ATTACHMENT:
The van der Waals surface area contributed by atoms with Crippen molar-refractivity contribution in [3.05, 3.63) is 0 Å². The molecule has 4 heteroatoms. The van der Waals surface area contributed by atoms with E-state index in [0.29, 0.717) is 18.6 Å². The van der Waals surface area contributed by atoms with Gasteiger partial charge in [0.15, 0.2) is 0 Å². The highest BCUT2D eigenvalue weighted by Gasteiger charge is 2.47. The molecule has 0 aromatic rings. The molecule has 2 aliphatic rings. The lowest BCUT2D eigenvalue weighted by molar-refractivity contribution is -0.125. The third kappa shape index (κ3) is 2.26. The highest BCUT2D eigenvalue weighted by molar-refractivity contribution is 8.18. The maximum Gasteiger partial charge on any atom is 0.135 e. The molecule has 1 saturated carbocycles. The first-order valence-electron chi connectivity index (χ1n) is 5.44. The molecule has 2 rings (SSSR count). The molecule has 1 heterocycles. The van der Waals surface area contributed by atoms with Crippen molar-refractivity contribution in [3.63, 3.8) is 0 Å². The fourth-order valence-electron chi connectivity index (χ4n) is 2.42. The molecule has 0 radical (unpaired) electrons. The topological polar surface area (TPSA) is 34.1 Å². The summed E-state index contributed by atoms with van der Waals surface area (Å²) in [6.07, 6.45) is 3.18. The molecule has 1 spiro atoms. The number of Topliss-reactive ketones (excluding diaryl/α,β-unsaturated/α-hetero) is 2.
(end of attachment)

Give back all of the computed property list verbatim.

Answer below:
The van der Waals surface area contributed by atoms with Crippen molar-refractivity contribution in [3.05, 3.63) is 0 Å². The molecule has 4 heteroatoms. The van der Waals surface area contributed by atoms with E-state index in [0.29, 0.717) is 18.6 Å². The van der Waals surface area contributed by atoms with Gasteiger partial charge in [0.15, 0.2) is 0 Å². The highest BCUT2D eigenvalue weighted by Gasteiger charge is 2.47. The molecule has 0 aromatic rings. The molecule has 2 aliphatic rings. The lowest BCUT2D eigenvalue weighted by molar-refractivity contribution is -0.125. The third kappa shape index (κ3) is 2.26. The highest BCUT2D eigenvalue weighted by molar-refractivity contribution is 8.18. The maximum Gasteiger partial charge on any atom is 0.135 e. The molecule has 1 saturated carbocycles. The first-order valence-electron chi connectivity index (χ1n) is 5.44. The molecule has 2 rings (SSSR count). The molecule has 1 heterocycles. The van der Waals surface area contributed by atoms with Crippen molar-refractivity contribution in [3.63, 3.8) is 0 Å². The fourth-order valence-electron chi connectivity index (χ4n) is 2.42. The molecule has 0 radical (unpaired) electrons. The topological polar surface area (TPSA) is 34.1 Å². The summed E-state index contributed by atoms with van der Waals surface area (Å²) in [6.07, 6.45) is 3.18. The molecule has 1 spiro atoms. The number of Topliss-reactive ketones (excluding diaryl/α,β-unsaturated/α-hetero) is 2.